The President's budget replaces the annual general enrollment period for Part B with a continuous open enrollment period. Beneficiaries will be able to enroll in the program at any time, with coverage beginning six months after enrollment. Also, the Part B premium surcharge for late enrollment will be revised based on the actuarially determined cost to Medicare of late enrollment. This provision will provide substantial relief to thousands of beneficiaries.


Respite Benefit - The President's budget creates a respite benefit, beginning in FY 1998. This much-needed benefit will provide up to 32 hours of care each year for beneficiaries suffering from Alzheimer's and other irreversible dementia. Respite care may be provided at home or at a day-care facility, and will serve to ease the emotional "burnout" that is commonly experienced by primary caretakers, especially when they are family members. In the spirit of the Administration's efforts to improve the quality of family life, this benefit is an important step toward a community- and family-centered approach to health care.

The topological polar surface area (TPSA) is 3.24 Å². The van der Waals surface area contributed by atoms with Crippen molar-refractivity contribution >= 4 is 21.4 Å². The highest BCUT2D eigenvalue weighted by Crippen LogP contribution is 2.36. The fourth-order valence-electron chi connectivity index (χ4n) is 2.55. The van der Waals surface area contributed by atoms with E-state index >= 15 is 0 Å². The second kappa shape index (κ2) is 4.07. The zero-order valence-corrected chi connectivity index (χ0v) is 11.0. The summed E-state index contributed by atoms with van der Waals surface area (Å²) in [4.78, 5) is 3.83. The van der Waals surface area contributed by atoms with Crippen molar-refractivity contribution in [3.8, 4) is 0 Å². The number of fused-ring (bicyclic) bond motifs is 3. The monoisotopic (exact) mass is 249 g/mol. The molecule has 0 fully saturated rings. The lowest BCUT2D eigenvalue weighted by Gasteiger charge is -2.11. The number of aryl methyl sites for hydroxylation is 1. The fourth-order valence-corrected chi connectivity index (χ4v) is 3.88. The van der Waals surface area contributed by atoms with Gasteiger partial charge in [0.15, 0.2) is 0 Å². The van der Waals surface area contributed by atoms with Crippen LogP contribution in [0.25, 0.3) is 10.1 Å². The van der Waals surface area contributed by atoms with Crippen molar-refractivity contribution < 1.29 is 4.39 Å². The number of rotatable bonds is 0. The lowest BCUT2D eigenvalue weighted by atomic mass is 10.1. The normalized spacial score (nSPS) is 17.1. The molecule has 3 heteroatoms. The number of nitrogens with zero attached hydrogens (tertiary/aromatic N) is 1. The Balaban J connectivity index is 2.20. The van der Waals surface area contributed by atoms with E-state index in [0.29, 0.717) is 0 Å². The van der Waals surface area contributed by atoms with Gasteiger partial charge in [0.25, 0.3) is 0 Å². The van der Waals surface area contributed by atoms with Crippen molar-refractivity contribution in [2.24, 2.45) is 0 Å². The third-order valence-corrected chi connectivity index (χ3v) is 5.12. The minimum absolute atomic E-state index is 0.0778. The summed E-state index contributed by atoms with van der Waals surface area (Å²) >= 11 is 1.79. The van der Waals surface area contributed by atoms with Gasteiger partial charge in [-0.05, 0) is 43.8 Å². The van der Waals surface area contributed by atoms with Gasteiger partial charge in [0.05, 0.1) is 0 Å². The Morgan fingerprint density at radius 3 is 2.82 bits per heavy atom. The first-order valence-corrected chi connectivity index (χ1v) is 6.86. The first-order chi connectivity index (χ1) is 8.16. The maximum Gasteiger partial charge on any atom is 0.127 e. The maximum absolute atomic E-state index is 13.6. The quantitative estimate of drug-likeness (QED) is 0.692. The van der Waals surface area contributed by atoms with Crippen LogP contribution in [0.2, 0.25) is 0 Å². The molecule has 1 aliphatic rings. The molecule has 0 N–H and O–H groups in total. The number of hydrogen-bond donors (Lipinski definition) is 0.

Social Security Disability Demonstration - Lack of health coverage is often a barrier to the disabled in their efforts to go back to work, since after a transition period they are ineligible to receive premium-free Medicare Part A coverage. The Social Security Disability Insurance demonstration (SSDI) will allow certain SSDI beneficiaries to receive premium-free Part A coverage for up to four additional years.